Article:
The man responsible for the Oscars mix up was tweeting just before the incident.

It is thought Brian Cullinan - who was one of the people given the responsibility to hand the Academy Award presenters the correct envelope - got distracted backstage at the glitzy bash on Sunday (26.02.17) causing Warren Beatty and Faye Dunaway to be handed the wrong card and mistakenly announce 'La La Land' had won the coveted Best Picture prize instead of actual winners 'Moonlight'.

A tweet - which has now been deleted - was posted just three minutes before the mix-up occurred and was a photo of Emma Stone, who had just won the Best Actress In A Leading Role award, moments after she came off stage.

The slip-up happened when the presenting duo Warren and Faye were handed the envelope for Leading Actress rather than Best Picture, causing much confusion and the incorrect film to be announced.

Meanwhile, in a statement, accounting firm PricewaterhouseCoopers (PwC) ''sincerely apologised'' for the mix-up.

They said at the time: ''We sincerely apologise to 'Moonlight', 'La La Land', Warren Beatty, Faye Dunaway, and Oscar viewers for the error that was made during the award announcement for Best Picture.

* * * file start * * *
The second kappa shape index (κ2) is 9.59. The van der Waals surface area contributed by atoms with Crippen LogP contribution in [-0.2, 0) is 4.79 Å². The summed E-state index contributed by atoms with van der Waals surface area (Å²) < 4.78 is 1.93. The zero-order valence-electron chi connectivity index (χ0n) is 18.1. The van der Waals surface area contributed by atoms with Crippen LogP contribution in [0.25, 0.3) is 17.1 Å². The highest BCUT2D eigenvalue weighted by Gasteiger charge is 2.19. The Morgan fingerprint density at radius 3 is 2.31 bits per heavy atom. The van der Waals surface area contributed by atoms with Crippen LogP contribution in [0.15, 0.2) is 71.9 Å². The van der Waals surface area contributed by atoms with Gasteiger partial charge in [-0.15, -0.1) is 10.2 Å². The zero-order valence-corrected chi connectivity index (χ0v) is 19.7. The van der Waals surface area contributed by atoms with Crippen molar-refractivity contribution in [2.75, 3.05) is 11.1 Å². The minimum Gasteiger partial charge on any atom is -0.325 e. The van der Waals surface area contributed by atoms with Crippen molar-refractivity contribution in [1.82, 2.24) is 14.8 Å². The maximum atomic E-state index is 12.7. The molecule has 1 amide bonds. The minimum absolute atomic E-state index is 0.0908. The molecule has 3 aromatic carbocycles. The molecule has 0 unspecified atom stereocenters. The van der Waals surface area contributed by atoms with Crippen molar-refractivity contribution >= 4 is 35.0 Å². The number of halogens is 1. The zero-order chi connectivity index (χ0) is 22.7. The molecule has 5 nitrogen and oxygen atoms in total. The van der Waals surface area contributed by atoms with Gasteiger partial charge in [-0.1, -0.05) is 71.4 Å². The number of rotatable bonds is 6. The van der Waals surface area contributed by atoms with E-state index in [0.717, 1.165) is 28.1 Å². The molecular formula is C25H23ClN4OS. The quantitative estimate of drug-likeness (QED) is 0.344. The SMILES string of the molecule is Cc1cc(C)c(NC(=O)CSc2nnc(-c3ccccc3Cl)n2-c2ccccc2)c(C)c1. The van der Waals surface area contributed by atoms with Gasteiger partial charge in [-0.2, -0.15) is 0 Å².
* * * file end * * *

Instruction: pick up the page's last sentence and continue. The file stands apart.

''The presenters had mistakenly been given the wrong category envelope and when discovered, was immediately corrected. We are currently investigating how this could have happened, and deeply regret that this occurred. We appreciate the grace with which the nominees, the Academy, ABC, and Jimmy Kimmel handled the situation.''

And Brian previously explained how him and Martha prepare for the event to make sure it goes off without a hitch.

He added: ''From a security perspective, we double up everything. That's why there's two of us. We have two briefcases, that are identical, and we have two entire sets of winning envelopes. Martha [L. Ruiz] carries one of those briefcases, I carry the other.

''We go to the show separately with police escorts. I used to think it was for our security, it's really for the briefcase. We take different routes to get there just because of the kinds of things that can happen in L.A. traffic. We want to make sure that no matter what happens, one of us gets there. We've never really had a problem with that.''